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When Was The First Academy Awards Held?

The first Academy Awards was held in 1929.

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The Academy Award, also officially known as the Academy Award of Merit, or Oscars is considered one of the most prestigious prizes in the film industry. The coveted trophy weighs 8.5 pounds, has a height of 13 inches, and is coated in a layer of 24-karat gold. The awards are given by the AMPAS (Academy of Motion Picture Arts and Sciences). Loius B Mayer, head of the L.B. Mayer Pictures Corp (now Metro-Goldwyn-Mayer), is credited as the brainchild behind the idea of the Academy, an organization tasked with the improvement and advancement of the film sector.

Start Of An Era

The first Academy Awards were held on May 16, 1929. The Roosevelt Hotel in Hollywood served as the venue for the ceremony that was attended by 270 guests, including influential producers, film stars, and directors. It honored films that were released between August 1, 1927, and July 31, 1928. The gold-plated trophies were handed out by Douglas Fairbanks, the Academy’s President and William C DeMille, the Academy’s Vice president. The event was also the only one in history that was not broadcast in any form. The awards, however, received the first live broadcast in the year that followed. It is hard to imagine that such a relatively modest event would grow to become one of the biggest and most glamorous events in the world today.

First Academy Award Winners

The first Academy Award recipient was Emil Jannings, a German actor, who received an award in the Best Actor category for his performance in films such as “The Last Command.” The Best Actress award went to Janet Gaynor for her roles in “Street Angel” and “Sunrise.” The awards were, no surprise to them, and all other winners that night as they had already been informed of what to expect at the event months earlier. In the late 1920s, films with sound had just made an entrance into the film industry. The “talkies,” as the films with sound were popularly called, were not considered by the Academy for awards, which consequently meant that the 1929 awards were the only ones that excluded film sounds. One of the classic talkies titled “The Jazz Singer,” a Warner Bros movie, was infamously disallowed from competing for the Best Picture Award. The Academy argued that it would be unfair to let “talkies” run against silent films. In that year’s ceremony, the Best Picture Award went to “Wings,” a movie about two pilots in World War 1 who were involved with the same woman.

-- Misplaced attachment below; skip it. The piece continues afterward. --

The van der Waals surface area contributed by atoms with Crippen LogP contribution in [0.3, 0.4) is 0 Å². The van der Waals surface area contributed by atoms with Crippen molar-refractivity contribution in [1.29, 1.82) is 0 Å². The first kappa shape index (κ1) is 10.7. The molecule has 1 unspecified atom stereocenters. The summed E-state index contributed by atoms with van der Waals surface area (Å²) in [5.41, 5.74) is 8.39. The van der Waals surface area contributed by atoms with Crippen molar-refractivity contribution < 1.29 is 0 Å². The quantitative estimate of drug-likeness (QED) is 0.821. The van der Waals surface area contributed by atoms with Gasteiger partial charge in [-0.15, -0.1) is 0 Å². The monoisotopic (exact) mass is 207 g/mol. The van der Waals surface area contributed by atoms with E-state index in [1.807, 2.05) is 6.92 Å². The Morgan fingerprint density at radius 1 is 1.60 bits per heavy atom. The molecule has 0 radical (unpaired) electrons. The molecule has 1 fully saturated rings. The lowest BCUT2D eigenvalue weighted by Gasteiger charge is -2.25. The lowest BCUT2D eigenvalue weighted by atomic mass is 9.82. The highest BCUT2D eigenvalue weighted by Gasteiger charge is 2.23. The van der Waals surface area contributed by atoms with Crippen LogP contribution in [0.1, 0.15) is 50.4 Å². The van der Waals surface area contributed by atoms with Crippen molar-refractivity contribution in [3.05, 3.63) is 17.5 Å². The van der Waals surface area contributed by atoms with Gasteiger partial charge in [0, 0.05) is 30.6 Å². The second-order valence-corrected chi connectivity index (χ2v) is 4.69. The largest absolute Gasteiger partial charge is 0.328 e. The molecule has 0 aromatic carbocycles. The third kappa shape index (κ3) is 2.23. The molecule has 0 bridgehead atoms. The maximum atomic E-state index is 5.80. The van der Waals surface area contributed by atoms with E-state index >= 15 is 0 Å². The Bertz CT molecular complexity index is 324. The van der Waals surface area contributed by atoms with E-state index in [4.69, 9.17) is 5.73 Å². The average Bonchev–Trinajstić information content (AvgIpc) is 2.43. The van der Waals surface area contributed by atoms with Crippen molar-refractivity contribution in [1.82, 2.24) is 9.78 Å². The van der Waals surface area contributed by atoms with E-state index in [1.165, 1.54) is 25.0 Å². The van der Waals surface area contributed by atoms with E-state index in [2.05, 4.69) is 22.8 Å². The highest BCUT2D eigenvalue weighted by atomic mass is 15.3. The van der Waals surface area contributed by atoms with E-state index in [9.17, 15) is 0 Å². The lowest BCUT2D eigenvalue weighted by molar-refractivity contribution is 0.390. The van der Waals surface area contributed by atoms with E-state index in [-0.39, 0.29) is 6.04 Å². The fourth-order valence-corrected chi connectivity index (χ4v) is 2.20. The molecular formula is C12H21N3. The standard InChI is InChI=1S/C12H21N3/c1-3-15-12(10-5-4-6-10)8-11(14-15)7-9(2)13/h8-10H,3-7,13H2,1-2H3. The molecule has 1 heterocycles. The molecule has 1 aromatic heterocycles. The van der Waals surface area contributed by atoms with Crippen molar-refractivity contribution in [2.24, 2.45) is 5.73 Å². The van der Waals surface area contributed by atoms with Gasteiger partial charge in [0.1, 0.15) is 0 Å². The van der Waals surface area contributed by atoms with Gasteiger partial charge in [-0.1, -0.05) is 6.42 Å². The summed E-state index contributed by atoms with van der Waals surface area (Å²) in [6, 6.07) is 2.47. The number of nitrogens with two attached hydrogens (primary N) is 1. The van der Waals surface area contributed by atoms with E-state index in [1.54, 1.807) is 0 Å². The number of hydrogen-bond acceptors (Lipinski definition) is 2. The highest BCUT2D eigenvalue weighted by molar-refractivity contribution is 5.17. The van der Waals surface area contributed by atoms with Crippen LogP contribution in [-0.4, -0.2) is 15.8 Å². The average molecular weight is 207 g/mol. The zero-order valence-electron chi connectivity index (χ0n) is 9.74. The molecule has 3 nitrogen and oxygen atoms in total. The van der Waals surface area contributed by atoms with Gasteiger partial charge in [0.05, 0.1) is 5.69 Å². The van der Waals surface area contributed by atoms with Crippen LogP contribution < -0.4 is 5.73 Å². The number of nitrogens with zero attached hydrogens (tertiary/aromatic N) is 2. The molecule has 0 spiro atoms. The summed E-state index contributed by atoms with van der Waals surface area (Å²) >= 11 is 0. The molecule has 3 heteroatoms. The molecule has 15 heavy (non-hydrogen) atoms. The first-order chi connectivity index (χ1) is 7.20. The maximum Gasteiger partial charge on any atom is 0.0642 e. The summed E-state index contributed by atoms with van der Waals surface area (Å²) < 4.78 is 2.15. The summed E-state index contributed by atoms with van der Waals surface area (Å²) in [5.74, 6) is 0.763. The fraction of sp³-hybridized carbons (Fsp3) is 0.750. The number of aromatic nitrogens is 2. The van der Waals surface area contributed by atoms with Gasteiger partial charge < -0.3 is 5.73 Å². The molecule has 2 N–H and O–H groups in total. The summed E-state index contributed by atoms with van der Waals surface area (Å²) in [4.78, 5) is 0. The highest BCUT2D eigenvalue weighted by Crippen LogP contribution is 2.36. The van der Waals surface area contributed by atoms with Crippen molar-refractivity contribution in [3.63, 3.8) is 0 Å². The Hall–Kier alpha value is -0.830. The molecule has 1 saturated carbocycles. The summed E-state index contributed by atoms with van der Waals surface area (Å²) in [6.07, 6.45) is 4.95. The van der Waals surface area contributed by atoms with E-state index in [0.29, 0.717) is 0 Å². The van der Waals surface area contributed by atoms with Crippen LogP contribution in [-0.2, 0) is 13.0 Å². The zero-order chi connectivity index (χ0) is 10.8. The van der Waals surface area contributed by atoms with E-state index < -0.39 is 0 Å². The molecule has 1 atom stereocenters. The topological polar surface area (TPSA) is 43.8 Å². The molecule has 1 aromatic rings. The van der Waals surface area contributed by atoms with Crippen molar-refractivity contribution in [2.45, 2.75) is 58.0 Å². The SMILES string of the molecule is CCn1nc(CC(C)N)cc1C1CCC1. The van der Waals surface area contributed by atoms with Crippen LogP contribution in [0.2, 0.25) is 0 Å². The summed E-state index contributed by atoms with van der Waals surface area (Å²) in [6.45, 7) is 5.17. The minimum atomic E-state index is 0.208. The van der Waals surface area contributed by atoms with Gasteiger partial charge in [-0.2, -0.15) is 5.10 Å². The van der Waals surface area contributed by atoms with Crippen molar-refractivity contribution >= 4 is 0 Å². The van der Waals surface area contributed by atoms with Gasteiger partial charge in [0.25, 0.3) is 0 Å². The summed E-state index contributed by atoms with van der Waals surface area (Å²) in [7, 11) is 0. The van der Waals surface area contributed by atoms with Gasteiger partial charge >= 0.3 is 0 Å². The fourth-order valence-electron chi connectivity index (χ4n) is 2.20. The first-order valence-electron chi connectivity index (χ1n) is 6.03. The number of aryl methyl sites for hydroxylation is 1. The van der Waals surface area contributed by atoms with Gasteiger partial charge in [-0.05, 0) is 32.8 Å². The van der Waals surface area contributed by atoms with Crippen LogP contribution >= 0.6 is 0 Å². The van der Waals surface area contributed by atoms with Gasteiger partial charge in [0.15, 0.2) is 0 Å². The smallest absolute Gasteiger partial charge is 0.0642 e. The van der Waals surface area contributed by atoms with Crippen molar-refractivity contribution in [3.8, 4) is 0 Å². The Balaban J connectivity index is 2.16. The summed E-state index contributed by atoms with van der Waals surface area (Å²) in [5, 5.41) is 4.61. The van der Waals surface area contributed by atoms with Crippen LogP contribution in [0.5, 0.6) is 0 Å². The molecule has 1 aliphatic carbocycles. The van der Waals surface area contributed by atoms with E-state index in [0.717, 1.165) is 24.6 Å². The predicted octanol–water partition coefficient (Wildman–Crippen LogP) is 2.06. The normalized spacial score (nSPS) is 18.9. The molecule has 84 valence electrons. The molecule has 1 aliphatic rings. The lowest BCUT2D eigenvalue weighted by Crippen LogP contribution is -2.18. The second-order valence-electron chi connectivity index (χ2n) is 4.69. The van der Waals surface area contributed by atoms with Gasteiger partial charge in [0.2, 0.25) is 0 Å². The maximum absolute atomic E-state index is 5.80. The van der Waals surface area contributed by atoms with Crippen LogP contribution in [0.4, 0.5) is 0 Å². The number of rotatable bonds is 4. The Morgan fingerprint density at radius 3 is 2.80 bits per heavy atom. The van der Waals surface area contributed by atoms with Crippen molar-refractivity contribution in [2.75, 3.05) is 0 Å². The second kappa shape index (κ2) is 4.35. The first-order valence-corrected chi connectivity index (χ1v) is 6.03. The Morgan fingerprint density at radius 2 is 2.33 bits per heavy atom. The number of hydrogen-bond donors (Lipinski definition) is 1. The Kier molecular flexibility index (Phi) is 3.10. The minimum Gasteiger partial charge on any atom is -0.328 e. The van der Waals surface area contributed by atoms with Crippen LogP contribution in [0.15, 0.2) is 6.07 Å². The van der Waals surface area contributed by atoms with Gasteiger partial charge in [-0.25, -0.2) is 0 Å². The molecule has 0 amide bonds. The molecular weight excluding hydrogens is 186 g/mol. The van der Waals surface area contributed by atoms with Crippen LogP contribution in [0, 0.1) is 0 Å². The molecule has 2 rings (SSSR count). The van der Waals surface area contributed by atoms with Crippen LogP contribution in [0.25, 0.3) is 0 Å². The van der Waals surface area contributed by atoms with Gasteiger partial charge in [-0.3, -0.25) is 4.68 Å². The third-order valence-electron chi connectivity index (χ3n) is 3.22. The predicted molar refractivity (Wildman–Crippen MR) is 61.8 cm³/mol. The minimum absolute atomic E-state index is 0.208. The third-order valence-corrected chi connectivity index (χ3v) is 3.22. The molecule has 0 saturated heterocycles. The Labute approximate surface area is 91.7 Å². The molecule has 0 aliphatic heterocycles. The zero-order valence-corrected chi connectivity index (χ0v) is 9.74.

Changes Since The First Awards

Although it has been 90 years since the first awards took place, many of the significant changes only occurred in recent history. Such changes have included the diversification of the Academy’s composition that was dominated by old-white-males, to include more women, people from different races, and younger individuals. The Academy currently consists of about 7,000 members of the film industry from various backgrounds. The award procedure has also changed because winners are no longer announced before the ceremony.

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